Forum for Science, Industry and Business

Sponsored by:     3M 
Search our Site:

 

Essential Tremor Patient Regains Independence Following Surgery

27.03.2012
Deep brain stimulation allows surgeons to control tremors with brain ‘pacemaker’
For nearly 30 years, Tom Rogers’ left hand would shake when he tried to use it, making even simple tasks such as drinking a glass of water, writing a check, or making a sandwich challenging. The tremor eventually became so disruptive that he lost use of his dominant hand. Rogers sought care and learned that his tremor was a symptom of Parkinson’s disease, yet felt he was suffering from something different.

“I was familiar with Parkinson’s because my father had it and I knew this wasn’t the same,” said Rogers, a 66-year-old retired truck driver who resides in Oswego, Ill. “It was exactly the opposite of my dad’s tremor which would start when he was still or relaxed. My hand would shake when I had something in it or tried to use it.”
Also convinced that her husband was suffering from something other than Parkinson’s, Pam Rogers began searching the internet. Through her research the couple learned about another movement disorder called essential tremor and found their way to Northwestern’s Parkinson’s Disease and Movement Disorders Center. Northwestern Medicine® movement disorder specialists diagnosed Rogers with essential tremor, a neurological disorder that causes shaking in the hands, head, voice and occasionally the legs and trunk. An estimated 10 million Americans have essential tremor making it eight times more prevalent than Parkinson’s, yet the two are often confused.

“Essential tremor is not a life-threatening disease, but it worsens over time and can be very debilitating,” explained Joshua Rosenow, MD, director of functional neurosurgery at Northwestern Memorial Hospital and associate professor of neurosurgery at Northwestern University Feinberg School of Medicine. “Severe cases can profoundly impact a person’s quality of life and limit the ability to function independently. As the condition progresses, it becomes more challenging for these patients to eat, feed themselves, write or drive. Some even become too frustrated or embarrassed to go out in public because of their tremor.”

The disorder can be treated with medications, but many do not adequately control the tremor or cause negative side effects that outweigh the benefit. Patients are encouraged to eliminate any stimuli that increase their tremor, such as caffeine or life stress. When those treatments fail, deep brain stimulation (DBS) surgery is an option for some patients.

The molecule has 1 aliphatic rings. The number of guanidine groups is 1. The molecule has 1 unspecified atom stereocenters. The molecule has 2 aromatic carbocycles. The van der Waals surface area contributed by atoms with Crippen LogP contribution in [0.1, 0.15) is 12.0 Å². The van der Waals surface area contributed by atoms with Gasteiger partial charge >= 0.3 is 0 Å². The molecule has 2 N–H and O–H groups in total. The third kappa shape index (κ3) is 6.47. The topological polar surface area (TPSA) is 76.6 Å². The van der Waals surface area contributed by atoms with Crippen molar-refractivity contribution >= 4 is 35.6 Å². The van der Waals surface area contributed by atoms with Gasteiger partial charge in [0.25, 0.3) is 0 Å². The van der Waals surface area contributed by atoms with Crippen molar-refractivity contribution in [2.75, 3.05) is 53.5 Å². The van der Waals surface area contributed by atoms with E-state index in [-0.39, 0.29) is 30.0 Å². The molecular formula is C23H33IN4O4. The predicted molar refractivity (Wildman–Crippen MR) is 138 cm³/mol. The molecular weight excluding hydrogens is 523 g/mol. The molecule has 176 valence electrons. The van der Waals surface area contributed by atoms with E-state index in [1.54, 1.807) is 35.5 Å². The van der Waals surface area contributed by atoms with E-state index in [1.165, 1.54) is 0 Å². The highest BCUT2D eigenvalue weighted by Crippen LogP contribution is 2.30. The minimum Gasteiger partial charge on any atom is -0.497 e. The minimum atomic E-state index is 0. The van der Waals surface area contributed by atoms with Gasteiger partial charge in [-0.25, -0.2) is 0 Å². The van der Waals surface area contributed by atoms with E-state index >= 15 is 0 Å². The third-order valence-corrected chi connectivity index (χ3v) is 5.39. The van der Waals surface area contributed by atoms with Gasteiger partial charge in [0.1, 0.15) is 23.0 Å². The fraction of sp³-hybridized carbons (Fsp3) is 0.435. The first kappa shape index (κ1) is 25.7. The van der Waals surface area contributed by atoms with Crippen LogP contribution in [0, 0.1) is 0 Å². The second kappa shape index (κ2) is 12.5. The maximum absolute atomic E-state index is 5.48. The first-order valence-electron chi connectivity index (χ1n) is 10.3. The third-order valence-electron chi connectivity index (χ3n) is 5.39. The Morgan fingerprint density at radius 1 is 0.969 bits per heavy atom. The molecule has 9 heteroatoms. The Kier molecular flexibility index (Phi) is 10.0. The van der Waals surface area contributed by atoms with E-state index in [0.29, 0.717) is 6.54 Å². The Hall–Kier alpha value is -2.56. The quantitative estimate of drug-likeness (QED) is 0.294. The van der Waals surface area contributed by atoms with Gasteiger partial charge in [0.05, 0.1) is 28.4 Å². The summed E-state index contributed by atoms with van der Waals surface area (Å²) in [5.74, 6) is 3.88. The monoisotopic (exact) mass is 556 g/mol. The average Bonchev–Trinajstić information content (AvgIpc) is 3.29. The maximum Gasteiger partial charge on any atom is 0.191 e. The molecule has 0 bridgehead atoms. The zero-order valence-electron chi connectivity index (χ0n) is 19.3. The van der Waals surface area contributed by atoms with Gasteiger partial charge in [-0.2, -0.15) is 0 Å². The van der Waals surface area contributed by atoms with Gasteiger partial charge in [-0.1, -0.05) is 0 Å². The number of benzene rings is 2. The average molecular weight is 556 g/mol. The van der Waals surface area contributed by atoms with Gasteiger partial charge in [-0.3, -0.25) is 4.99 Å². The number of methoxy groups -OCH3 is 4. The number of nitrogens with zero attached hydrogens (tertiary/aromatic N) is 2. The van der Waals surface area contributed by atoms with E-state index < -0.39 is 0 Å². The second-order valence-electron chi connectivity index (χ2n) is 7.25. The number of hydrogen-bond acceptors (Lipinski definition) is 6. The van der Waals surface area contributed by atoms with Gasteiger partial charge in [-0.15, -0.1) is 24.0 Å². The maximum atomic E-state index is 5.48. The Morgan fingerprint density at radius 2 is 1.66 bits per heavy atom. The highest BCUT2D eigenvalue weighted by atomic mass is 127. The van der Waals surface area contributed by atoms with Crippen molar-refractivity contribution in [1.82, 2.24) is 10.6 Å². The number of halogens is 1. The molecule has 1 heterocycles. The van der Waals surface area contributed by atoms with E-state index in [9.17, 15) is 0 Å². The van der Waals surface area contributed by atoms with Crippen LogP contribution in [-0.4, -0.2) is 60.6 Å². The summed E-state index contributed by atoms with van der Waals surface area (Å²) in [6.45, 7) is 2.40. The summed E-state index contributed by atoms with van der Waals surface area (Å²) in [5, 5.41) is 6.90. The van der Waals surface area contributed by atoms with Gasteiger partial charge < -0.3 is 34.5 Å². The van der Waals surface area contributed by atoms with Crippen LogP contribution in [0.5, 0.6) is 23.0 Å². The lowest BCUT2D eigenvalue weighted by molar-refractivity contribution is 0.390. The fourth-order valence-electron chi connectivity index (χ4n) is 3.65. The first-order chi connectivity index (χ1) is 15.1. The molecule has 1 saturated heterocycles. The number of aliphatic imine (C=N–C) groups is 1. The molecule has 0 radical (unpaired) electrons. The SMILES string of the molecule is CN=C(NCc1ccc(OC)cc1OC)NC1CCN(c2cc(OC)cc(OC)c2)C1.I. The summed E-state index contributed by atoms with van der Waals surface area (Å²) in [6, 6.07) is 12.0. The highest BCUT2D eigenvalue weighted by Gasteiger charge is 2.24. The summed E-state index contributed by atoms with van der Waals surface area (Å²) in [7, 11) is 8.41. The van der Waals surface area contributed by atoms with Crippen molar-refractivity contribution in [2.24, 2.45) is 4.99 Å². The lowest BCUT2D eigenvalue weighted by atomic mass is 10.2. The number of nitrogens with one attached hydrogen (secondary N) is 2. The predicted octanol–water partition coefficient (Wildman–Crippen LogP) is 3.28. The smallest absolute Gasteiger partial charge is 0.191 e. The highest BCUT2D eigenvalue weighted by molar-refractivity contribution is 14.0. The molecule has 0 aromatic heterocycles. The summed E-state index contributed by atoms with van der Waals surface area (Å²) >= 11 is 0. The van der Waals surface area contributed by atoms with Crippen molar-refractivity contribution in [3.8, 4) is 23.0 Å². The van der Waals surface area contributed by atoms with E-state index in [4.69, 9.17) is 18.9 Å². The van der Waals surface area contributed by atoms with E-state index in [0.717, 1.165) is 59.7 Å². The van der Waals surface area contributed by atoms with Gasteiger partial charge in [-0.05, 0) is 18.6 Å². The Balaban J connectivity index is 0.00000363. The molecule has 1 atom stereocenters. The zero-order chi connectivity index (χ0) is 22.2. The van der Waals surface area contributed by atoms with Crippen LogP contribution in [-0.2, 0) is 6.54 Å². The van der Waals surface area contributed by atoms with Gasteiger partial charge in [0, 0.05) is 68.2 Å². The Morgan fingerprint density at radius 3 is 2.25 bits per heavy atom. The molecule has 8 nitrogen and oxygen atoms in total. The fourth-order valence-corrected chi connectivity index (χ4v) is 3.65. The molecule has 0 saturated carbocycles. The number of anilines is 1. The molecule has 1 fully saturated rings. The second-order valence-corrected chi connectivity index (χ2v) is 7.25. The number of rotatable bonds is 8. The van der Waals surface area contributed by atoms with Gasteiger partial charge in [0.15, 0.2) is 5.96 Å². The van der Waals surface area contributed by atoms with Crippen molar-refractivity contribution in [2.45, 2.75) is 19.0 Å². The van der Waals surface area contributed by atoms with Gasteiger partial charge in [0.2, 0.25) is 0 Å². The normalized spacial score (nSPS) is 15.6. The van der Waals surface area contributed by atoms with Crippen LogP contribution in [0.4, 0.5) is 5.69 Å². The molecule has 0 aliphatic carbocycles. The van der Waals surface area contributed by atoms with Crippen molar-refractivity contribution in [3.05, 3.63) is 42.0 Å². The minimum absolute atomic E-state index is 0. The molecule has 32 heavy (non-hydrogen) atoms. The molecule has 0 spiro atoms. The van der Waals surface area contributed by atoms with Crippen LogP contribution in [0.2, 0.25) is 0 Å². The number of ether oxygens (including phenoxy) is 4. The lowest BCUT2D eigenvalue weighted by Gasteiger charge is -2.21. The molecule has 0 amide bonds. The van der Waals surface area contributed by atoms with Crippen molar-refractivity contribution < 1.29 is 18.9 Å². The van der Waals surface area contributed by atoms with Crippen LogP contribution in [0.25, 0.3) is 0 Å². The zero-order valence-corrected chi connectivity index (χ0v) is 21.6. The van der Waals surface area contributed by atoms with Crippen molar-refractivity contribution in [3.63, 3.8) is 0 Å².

“Essential tremor is a vastly undertreated disorder, but DBS is tremendously effective, often much more so than medications,” explained Rosenow. “DBS involves implanting small electrodes into very specific region deep in the brain to deliver continuous high frequency electrical impulses. Each electrode is connected to an extension wire that runs under the skin down to the chest where a battery pack is implanted. This pack acts as a ‘pacemaker’ for the brain and helps control the tremor.”

After medication failed to control his tremor, Rogers made the decision to have DBS surgery. “It got to the point where I couldn’t even sign my own name with my left hand and it was beginning to affect my right hand as well,” said Rogers. “I knew if I ignored it, eventually I wouldn’t be able to function on my own.”

During DBS, the surgeon first plans the surgery by mapping out the best path for the electrode using detailed 3-D images of the brain. The patient is awake for part of the surgery and becomes a key member of the team as they map out the correct location for the electrode. Local anesthetic is given so that no discomfort is felt.

“The surgeon and neurophysiologist determine the exact placement for the electrode by listening to the nerve cell signals, which have a unique pattern in each area of the brain,” said Rosenow, who performed Rogers’ DBS surgery. “The patient’s legs and arms are moved to see what effect the electrode is having and the patient is also asked to speak, look around and relate if there is any tingling or pulling in the arms, legs or face. In Tom’s case, we asked him to mimic bringing a glass to his mouth because this was something that was impacted greatly by his tremor.”

Rogers immediately felt a change when his surgical team found the right spot in his brain. “It was instantaneous,” he recalled. “I said ‘Doc, you found ground zero.’ It was shaking and then all of a sudden it stopped.”

A permanent electrode is placed once the correct location is found and the surgical team tests it by turning on the charge. They look for both a decrease in tremor, as well as any unwanted side effects. Once satisfied with the location, the electrode is secured and the patient is put back under general anesthesia for the remainder of the surgery. In the months following surgery, the implanted battery pack is programmed to achieve the optimal balance between stimulation and medication.